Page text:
A California federal judge opted not to entirely dismiss a lawsuit from a playwright who believes the legendary character Zorro belongs in the public domain.

In 2013, Robert Cabell filed a complaint against Zorro Productions in the state of Washington to determine whether the company rightfully owned the intellectual property rights to Zorro, and sought cancellation of its trademarks related to the character, among other claims. According to Cabell’s lawsuit, in 1996 he published “Z—The Musical of Zorro,” based on Johnston McCulley’s 1919 Zorro story, believing that the work was in the public domain. Zorro Productions, which is owned by John Gertz, who inherited the rights, subsequently threatened litigation, if Cabell didn’t obtain a license to use the character.

After filing his lawsuit, Cabell amended his original complaint to include a copyright infringement claim, alleging that Zorro Productions had copied the original portions of his musical and used it for a book and musical of their own. In 2014, a Washington state federal judge granted Zorro Productions’ motion to dismiss, due to jurisdictional issues. That is, the Washington court didn’t have personal jurisdiction over the company. “Accordingly, the Court finds that Plaintiff has not shown a sufficient nexus between his claims and [Zorro Productions’] forum related activities to permit this Court to extend the long arm of its jurisdictional authority,” Judge Ricardo Martinez said in the order. Cabell asked the court to reconsider the ruling and argued that it should’ve just been transferred to the right venue instead. Martinez agreed, citing the copyright infringement claim, and transferred the case, which brings us to the present.

On May 30th, Judge Edward Davila granted Zorro Productions’ motion to dismiss in part and denied it in part, on the following claims:

a) Forum non conveniens: Cabell is also suing Zorro Productions in Germany for the same claims. Cabell licensed his musical to be performed there and that’s what led to Zorro Productions’ threats to sue. Defendants wanted Judge Davila to dismiss the claims that are also pending in Germany, and let them be resolved in Germany alone, but the court denied the motion on this ground because while Germany is an adequate alternative forum, the balance of public and private interest factors did not favor dismissal: both parties are located in the U.S. and U.S. courts has a strong interest in “resolving disputes between U.S. citizens and a U.S. company, and concerning intellectual property also protected under U.S. law.”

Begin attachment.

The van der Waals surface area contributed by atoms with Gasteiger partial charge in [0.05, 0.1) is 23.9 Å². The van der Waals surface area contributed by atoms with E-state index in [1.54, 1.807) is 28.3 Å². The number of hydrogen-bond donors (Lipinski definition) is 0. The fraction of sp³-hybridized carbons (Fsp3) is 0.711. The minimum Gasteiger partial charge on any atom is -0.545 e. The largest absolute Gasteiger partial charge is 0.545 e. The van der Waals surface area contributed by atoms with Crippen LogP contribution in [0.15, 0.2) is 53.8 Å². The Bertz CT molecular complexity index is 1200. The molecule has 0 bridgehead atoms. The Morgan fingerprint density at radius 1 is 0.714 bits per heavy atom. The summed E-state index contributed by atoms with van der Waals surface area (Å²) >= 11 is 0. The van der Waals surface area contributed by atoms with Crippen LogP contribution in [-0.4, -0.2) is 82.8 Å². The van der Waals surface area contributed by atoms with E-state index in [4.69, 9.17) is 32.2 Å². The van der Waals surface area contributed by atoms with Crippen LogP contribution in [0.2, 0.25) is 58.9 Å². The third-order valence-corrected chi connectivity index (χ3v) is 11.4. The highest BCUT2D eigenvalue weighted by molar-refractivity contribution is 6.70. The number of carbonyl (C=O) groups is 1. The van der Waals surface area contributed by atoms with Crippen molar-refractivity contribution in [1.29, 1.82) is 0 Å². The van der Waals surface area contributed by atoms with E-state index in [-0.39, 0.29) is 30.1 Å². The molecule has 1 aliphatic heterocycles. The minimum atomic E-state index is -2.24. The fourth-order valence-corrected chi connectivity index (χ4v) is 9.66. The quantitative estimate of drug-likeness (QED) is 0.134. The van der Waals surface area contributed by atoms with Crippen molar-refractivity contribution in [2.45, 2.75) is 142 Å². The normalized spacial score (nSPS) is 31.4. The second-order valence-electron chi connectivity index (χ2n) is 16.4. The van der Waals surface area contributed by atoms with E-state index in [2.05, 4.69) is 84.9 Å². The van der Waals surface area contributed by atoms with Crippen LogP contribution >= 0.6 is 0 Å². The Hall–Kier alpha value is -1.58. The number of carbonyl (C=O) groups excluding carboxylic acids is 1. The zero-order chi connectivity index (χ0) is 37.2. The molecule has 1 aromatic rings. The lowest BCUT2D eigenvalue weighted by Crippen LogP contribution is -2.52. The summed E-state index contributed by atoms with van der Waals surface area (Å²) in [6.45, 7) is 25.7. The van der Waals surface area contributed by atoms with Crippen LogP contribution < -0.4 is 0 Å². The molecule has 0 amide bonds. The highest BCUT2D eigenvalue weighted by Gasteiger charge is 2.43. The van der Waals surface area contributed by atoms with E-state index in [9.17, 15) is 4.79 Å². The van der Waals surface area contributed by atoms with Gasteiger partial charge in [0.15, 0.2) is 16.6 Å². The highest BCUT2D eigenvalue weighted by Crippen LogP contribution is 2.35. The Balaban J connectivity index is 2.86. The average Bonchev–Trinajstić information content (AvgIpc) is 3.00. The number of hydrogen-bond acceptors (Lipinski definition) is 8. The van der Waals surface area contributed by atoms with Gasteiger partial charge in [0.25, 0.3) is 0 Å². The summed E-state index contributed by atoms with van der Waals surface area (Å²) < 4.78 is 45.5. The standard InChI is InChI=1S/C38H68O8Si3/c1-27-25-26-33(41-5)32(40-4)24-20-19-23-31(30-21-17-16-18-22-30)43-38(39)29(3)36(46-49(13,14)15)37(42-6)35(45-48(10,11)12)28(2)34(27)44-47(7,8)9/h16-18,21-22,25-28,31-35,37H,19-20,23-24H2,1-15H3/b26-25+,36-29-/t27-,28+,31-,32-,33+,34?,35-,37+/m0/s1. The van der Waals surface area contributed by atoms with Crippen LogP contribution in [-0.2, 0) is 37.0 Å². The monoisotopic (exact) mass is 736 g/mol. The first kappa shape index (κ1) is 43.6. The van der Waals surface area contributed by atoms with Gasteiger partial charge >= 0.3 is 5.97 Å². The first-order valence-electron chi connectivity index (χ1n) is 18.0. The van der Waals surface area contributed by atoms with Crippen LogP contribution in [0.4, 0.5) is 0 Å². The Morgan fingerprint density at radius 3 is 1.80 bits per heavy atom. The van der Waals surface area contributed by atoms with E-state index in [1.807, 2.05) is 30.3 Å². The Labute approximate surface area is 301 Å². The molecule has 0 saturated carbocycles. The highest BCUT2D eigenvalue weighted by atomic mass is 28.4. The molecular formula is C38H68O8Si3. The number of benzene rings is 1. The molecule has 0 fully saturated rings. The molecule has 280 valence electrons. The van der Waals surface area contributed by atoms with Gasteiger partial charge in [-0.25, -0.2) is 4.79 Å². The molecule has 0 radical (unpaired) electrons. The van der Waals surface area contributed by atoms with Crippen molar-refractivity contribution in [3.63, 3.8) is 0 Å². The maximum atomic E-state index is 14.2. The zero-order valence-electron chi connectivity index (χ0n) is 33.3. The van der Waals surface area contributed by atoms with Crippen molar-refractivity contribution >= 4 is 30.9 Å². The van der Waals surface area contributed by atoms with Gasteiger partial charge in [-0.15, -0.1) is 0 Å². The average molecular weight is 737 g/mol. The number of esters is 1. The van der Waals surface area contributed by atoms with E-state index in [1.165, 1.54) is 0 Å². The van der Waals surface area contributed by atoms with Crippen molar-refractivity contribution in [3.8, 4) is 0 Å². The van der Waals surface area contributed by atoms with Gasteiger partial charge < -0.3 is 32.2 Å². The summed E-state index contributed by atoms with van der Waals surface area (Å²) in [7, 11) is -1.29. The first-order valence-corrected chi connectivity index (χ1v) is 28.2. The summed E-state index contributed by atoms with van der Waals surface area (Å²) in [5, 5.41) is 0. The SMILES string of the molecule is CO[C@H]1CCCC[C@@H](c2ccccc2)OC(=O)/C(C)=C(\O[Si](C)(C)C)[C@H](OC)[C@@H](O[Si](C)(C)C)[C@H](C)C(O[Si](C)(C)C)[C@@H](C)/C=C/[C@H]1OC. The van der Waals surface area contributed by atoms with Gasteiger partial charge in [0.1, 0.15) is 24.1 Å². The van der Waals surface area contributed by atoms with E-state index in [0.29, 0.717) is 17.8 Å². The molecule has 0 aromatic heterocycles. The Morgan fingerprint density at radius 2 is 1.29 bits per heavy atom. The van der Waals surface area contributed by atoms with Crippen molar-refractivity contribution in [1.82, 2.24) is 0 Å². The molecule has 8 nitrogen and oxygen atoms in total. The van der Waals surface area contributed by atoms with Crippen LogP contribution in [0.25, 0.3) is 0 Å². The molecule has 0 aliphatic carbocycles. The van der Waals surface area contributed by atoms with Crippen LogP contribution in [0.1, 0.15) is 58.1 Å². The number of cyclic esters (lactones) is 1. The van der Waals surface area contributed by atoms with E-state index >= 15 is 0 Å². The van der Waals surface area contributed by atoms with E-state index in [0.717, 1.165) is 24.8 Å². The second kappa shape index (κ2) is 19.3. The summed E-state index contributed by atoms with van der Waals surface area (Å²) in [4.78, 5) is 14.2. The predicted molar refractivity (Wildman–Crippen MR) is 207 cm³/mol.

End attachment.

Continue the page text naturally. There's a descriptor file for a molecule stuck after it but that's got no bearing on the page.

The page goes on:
b) Sufficiency of plaintiff’s claim:

  • The copyright claim: The Court found that Cabell presented sufficient facts to support his claim that Zorro Productions copied “constituent elements” of his original work, and denied the motion on this issue.
  • Declaratory judgment of non-infringement: The Court also denied the motion here because Cabell asserted a “real and reasonable” apprehension that he would face copyright liability if he proceeded with his musical, and “that this apprehension is the result of the Defendants’ actions,” said the judge.

c) Cancellation of federal trademark registrations: Cabell wanted six of Zorro Productions’ trademarks canceled because they were “falsely and fraudulently” obtained. The defendants argued that this claim was barred by the statute of limitations and the doctrine of laches. The court granted the motion here.

d) Tortious interference with contract and business expectancy, and violation of California’s Business and Professions Code: The court granted the motion on the tortious interference issue because Cabell’s claimed Zorro Productions was interfering in negotiations and prospective business opportunities, but not with actual contracts and agreements. However, the court denied the motion with regards to the California Business and Professions Code issue because state law does not require the existence of an actual contract for a violation.

e) Fraud: The court granted dismissal of the fraud claim, finding that Zorro Productions made false statements to third parties, including Cabell’s customers, clients, licensees and prospective business partners, but not The court pointed out that fraud requires evidence of “justifiable reliance by the plaintiff.”

The court gave Cabell until June 26th to amend any dismissed claims.

The case is Robert W. Cabell v. Zorro Productions, Inc. et all, Northern District of California – San Jose Division, 5:15-cv-00771-EJD.

Stay tuned to The Fried Firm blog for updates on this case.